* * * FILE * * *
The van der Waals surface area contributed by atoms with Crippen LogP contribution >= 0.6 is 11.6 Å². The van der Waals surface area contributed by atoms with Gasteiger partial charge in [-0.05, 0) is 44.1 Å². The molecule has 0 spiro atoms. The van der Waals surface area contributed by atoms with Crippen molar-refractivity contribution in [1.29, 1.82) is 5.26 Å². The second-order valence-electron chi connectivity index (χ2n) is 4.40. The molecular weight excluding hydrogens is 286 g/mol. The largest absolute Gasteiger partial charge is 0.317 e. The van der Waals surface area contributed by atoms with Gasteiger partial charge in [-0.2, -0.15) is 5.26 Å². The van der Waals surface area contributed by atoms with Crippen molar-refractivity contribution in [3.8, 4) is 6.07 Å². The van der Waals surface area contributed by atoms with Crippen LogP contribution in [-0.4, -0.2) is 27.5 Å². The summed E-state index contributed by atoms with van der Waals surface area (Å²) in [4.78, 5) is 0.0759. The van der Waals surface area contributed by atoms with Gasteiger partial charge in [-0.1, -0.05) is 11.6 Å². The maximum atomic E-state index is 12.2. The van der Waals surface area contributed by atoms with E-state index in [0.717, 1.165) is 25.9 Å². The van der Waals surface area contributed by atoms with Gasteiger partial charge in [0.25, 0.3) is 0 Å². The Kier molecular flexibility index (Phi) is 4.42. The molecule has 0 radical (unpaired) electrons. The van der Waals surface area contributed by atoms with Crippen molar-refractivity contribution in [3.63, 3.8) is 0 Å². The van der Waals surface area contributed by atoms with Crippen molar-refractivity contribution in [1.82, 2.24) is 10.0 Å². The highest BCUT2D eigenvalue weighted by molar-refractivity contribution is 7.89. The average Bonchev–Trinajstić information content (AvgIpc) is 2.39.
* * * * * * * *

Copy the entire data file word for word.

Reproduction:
The van der Waals surface area contributed by atoms with Crippen LogP contribution >= 0.6 is 11.6 Å². The van der Waals surface area contributed by atoms with Gasteiger partial charge in [-0.05, 0) is 44.1 Å². The molecule has 0 spiro atoms. The van der Waals surface area contributed by atoms with Crippen molar-refractivity contribution in [1.29, 1.82) is 5.26 Å². The second-order valence-electron chi connectivity index (χ2n) is 4.40. The molecular weight excluding hydrogens is 286 g/mol. The largest absolute Gasteiger partial charge is 0.317 e. The van der Waals surface area contributed by atoms with Gasteiger partial charge in [-0.2, -0.15) is 5.26 Å². The van der Waals surface area contributed by atoms with Crippen molar-refractivity contribution in [3.8, 4) is 6.07 Å². The van der Waals surface area contributed by atoms with Crippen LogP contribution in [-0.4, -0.2) is 27.5 Å². The summed E-state index contributed by atoms with van der Waals surface area (Å²) in [4.78, 5) is 0.0759. The van der Waals surface area contributed by atoms with Gasteiger partial charge in [-0.1, -0.05) is 11.6 Å². The maximum atomic E-state index is 12.2. The van der Waals surface area contributed by atoms with E-state index in [0.717, 1.165) is 25.9 Å². The van der Waals surface area contributed by atoms with Gasteiger partial charge in [0.25, 0.3) is 0 Å². The Kier molecular flexibility index (Phi) is 4.42. The molecule has 0 radical (unpaired) electrons. The van der Waals surface area contributed by atoms with Crippen molar-refractivity contribution in [3.63, 3.8) is 0 Å². The van der Waals surface area contributed by atoms with Crippen molar-refractivity contribution in [1.82, 2.24) is 10.0 Å². The highest BCUT2D eigenvalue weighted by molar-refractivity contribution is 7.89. The average Bonchev–Trinajstić information content (AvgIpc) is 2.39.